Thursday 15 June 2023

Windrush: 75 years - 22 June 2023

After WWII, Britain encouraged immigration from Commonwealth countries. To a large extent this was to help rebuild the country as there was a shortage of labour at the time. *

HMT Empire Windrush is best remembered today for bringing one of the first large groups of post-war West Indian immigrants to the United Kingdom. **   The ship which was en route from Australia to Britain via the Atlantic, docked in Kingston, Jamaica, to pick up servicemen who were on leave.§

The British Nationality Act 1948, giving the status of citizenship of the United Kingdom and Colonies (CUKC status) to all British subjects connected with the United Kingdom or a British colony, was going through parliament, and some Caribbean migrants decided to embark "ahead of the game". Prior to 1962, the UK had no immigration control for CUKCs, who could settle indefinitely in the UK without restrictions. §

The ship was far from full, and so an opportunistic advertisement was placed in a Jamaican newspaper, The Daily Gleaner, offering cheap transport on the ship for anybody who wanted to travel to the UK. Many former servicemen took this opportunity to return to Britain with the hopes of finding better employment, including, in some cases, rejoining the RAF; others decided to make the journey just to see what the "mother country" was like. One passenger later recalled that demand for tickets far exceeded the supply, and that there was a long queue to obtain one. §

A commonly given figure for the number of West Indian immigrants on board the Empire Windrush is 492, based understandably on news reports in the media at the time, which variously announced that "more than 400", "430" or "500" Jamaican men had arrived in Britain. However, the ship carried 1027 passengers and two stowaways**, and the ship's records, kept in the United Kingdom National Archives, indicate conclusively that 802 passengers gave their last place of residence as a country in the Caribbean.§

When the Empire Windrush docked at Tilbury from Jamaica on 22 June 1948, it marked the start of the postwar immigration boom which was to change British society. Images of the African-Caribbean passengers filing off the gangplank have become part of the country's social history. *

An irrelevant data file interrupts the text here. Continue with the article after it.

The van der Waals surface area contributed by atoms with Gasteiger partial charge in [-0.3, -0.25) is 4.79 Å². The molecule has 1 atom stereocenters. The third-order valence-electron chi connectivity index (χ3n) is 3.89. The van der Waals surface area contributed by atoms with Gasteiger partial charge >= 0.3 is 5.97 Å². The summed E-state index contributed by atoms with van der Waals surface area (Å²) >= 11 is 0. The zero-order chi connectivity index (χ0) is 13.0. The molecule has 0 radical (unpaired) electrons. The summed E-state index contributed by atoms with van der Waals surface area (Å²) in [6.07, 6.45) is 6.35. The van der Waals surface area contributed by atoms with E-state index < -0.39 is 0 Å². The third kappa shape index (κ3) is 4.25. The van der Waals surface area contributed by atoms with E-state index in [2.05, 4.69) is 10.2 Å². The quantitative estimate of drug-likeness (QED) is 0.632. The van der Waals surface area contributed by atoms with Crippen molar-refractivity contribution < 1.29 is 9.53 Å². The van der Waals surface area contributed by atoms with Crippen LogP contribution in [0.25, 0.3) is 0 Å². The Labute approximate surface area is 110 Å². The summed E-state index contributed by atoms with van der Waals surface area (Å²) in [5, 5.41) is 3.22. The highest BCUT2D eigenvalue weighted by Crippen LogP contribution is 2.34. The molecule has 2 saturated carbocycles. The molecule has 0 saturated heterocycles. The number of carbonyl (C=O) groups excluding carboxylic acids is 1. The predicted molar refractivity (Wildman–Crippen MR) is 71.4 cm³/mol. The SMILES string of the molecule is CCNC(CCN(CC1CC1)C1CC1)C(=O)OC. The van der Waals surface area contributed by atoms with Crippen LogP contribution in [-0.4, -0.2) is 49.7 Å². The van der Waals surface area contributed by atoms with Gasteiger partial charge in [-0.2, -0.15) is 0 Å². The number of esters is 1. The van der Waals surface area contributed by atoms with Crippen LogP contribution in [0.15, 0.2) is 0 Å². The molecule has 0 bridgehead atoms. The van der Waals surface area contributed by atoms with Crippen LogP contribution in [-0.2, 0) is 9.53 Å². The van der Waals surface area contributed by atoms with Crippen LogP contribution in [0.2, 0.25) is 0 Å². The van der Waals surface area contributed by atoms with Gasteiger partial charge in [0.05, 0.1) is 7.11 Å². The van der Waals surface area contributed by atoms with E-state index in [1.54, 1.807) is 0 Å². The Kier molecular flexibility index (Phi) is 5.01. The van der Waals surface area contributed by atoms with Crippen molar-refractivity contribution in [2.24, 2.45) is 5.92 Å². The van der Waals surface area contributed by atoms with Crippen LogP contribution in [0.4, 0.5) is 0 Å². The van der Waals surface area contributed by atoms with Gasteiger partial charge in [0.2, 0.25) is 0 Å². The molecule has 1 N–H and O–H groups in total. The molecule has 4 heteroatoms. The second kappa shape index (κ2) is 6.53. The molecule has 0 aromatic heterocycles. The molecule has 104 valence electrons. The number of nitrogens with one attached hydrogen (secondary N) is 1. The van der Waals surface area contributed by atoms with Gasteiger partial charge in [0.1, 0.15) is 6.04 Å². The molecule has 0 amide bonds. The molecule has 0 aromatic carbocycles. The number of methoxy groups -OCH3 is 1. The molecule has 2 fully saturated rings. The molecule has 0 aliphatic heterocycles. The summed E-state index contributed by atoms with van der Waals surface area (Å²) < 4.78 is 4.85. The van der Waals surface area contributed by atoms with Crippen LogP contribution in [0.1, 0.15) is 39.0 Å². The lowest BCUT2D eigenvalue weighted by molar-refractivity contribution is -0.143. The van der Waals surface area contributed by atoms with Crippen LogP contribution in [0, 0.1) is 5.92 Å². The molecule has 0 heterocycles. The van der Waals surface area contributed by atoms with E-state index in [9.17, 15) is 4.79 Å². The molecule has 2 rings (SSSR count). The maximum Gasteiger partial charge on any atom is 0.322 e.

Arrivals were temporarily housed near Brixton; the area's Windrush Square commemorates the ship's arrival. The majority remained to settle permanently, and now form a central part of British society. The ship itself made its final voyage in 1954. *

Royal Mail are marking the 75th Anniversary of the arrival of MV Empire Windrush.  It has come to symbolise the mass migration of people from the Caribbean to the UK in the post-war era. Eight new stamps featuring vibrant illustrations have been created exclusively for Royal Mail to celebrate this occasion.

A set of eight Special Stamps celebrating the 75th anniversary of the arrival of MV Empire Windrush to the UK. Featuring original illustrations, created exclusively for Royal Mail by 5 Artists celebrating the contribution of the Windrush generation to the UK over the past 75 years.

The Stamps

Windrush: 75 years, pair of 1st class stamps

1st Class
From Small Island Life to Big Island Dreams by Kareen Cox (at Tilbury)
Ode to Saturday Schools by Tomekah George (schoolroom)

Windrush: 75 years, pair of £1 stamps

Carnival Come Thru by Bokiba (steel band)
Basking in the Sun After a Hard Work Day by Emma Prempeh

Windrush: 75 years, pair of £2 stamps

The March by Emma Prempeh
Here We Come by Bokiba (cricketers)

Windrush: 75 years, pair of £2.20 stamps
Taste the Caribbean by Kareen Cox (street food)
Dancehall Rhythms by Alvin Kofi (dance)

Technical Details
The stamps were deigned by The Chase and Supple Studio and printed by Cartor Security Printers in litho on paper with ordinary gum.  The se-tenant pairs are printed in sheets of 60, perforated 14½ x 14.


Stamp set, FDC, Presentation Pack, Stamp Cards, Coin Covers, Framed set.

First Day Covers

For collectors wishing to produce their own FDCs with a slogan postmark, these Windrush slogans are currently running and I would expect them to run all week.


Sources: § Wikipedia, * British Library, ** Royal Museums Greenwich.


  1. I love the designs but wonder at the £1 and £2 values. Is this a move from Royal Mail to introduce make-up values in each new set? It always seemed madness to me to issue the likes of the £1.85 Flying Scotsman stamps only to make them difficult to use only weeks later.

    1. I can understand the £2 value as that is the first rate of international economy / surface mail...

    2. This was discussed on this post at the beginning of last month.

  2. Good grief-an issue thatb actually commmemmorates something important but it does not need 8 values or to be printed abroad

  3. The stamps look great, but I wonder if others have received them from Tallents House yet? I haven't had anything so far (though of course my account has been charged). I think this is at least a worthwhile issue and I prefer that it is £1 rather than higher values - although the whole business of having so many stamps per set is something I would challenge.


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